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The Truth Is Beginning to Seep In

January 12th, 2007

What we need is more opinion pieces like this one from the New York Times [login may be required], which clearly notes the fact that Iraq has failed beyond repair, and that failure does not lie in the future, but instead lies in the past with Bush’s massive failures:

“President Bush told Americans last night that failure in Iraq would be a disaster. The disaster is Mr. Bush’s war, and he has already failed. Last night was his chance to stop offering more fog and be honest with the nation, and he did not take it.

Americans needed to hear a clear plan to extricate United States troops from the disaster that Mr. Bush created. What they got was more gauzy talk of victory in the war on terrorism and of creating a “young democracy” in Iraq. In other words, a way for this president to run out the clock and leave his mess for the next one.

Mr. Bush did acknowledge that some of his previous tactics had failed. But even then, the president sounded as if he were an accidental tourist in Iraq. He described the failure of last year’s effort to pacify Baghdad as if the White House and the Pentagon bore no responsibility. …

This war has reached the point that merely prolonging it could make a bad ending even worse. Without a real plan to bring it to a close, there is no point in talking about jobs programs and military offensives. There is nothing ahead but even greater disaster in Iraq.”

This is what the American people are beginning to realize. It is an issue that is beyond simple disapproval of Bush’s performance. It involves realizing that failure has already occurred, the the situation in Iraq has gone beyond salvage, and no amount of wishful thinking will change that. This is not something that is hard to see if you look at the situation objectively. More than two years ago, I wrote:

And now more and more analysts are beginning to come out and say it outright: we are losing the war in Iraq. Or, more specifically, Bush is losing the war in Iraq. The soldiers fight on, doing their best, but all a soldier can do is just that–their best. If their commander-in-chief chooses the wrong battle or mishandles his strategy, then there’s little that any soldier can do.

Before the war started, the Arab league predicted that if Bush invaded, it would “open the gates of hell in the Middle East,” and now they’re saying that the gates of hell are indeed open; some analysts see the was as already lost; and this writer [broken link] notes that the correspondence between Bush’s rosy assessments and the reality on the ground are becoming more and more dissonant.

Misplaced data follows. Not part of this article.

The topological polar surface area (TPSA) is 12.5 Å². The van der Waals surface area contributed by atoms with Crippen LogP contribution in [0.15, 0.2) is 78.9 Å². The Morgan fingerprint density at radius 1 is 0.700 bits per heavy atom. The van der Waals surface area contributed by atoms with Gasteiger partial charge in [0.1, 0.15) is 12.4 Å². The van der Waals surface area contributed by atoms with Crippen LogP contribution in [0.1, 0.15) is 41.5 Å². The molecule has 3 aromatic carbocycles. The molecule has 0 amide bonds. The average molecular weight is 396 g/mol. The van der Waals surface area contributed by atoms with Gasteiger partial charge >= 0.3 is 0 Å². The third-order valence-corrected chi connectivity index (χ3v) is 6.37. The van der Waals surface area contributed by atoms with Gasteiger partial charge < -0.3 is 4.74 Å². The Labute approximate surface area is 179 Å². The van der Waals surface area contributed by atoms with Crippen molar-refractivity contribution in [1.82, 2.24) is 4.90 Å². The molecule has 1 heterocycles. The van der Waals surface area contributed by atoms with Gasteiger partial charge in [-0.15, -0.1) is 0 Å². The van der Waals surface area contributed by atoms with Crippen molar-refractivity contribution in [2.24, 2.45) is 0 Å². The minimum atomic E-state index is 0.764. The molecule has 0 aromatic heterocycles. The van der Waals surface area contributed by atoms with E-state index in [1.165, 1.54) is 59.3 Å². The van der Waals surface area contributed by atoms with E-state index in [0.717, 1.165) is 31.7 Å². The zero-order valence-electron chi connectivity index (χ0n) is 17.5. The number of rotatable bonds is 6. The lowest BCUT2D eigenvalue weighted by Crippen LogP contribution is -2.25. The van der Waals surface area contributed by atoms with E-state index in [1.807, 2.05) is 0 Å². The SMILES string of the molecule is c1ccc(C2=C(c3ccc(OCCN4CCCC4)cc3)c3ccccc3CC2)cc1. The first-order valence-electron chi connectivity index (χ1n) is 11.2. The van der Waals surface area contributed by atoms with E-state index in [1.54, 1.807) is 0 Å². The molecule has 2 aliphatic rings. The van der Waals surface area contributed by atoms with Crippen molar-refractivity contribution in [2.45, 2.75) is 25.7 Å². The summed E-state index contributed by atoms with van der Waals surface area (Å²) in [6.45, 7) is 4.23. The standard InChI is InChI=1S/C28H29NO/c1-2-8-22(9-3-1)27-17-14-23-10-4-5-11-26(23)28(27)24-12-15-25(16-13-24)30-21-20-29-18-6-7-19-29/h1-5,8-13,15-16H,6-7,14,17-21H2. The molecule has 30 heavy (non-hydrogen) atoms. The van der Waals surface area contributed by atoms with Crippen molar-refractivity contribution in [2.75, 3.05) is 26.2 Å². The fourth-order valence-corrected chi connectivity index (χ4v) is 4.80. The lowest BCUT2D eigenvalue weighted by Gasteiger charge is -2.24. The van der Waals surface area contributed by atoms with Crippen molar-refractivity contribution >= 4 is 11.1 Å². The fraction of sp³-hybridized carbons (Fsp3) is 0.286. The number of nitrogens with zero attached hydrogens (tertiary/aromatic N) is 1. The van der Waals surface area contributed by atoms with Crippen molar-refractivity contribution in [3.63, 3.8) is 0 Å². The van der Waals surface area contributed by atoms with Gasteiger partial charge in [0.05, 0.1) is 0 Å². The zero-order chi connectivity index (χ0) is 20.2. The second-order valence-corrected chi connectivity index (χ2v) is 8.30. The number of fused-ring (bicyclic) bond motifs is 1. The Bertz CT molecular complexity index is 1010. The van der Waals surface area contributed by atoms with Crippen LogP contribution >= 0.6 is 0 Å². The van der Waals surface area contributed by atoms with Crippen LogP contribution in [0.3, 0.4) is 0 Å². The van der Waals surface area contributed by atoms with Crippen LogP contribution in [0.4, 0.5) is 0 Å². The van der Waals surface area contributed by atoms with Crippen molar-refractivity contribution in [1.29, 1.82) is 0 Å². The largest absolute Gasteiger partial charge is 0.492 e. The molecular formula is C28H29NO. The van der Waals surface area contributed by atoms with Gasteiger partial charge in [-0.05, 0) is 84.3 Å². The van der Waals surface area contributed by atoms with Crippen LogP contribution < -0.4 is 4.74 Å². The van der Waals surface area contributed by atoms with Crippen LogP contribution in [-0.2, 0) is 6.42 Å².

Less than a year after that, about 16 months ago, I also noted:

Bush has lost the war in Iraq. He no longer expects there to be a democracy, but instead an Islamic republic probably driven by extremists. He can’t defeat the insurgents. He can’t get Iraq to be even as safe or prosperous as it was under Saddam Hussein (when you’re a worse leader than Hussein, that’s really pathetic).

This was back when Bush was “significantly lowering expectations of what can be achieved in Iraq,” apparently either floating some test balloons for a troop pullout without admitting defeat, or at least preemptively trying to lower the bar, to stem the political damage from a loss that even they could see. But my point here is that it was clear by that time that the war was lost, and it was clear a year before that that the war was being lost.

It has just taken a long time, far too long, for this to sink in with most Americans. Understandably so–we do not wish to fail, and nobody wants to think that we have sacrificed so much for a lost cause. And so long as the White House and the many conservative spinmasters could make even the weakest believable case that success could still be had or even that things were not so bad in Iraq, many Americans held on to hope, despite the inevitabilities of reality.

But now, it’s becoming pretty much evident to a majority of Americans that there is no more hope in Iraq. Now the issue is more of how we can extract ourselves while salvaging as much as possible in Iraq–a feat that is being marred by Bush’s continuing inability to admit to the truth, and even more importantly, accepting true responsibility for his massive failures. As long as he denies that he lost the war, as long as he pretends that he can still win it, he will continue to damage the situation even more irrevocably.

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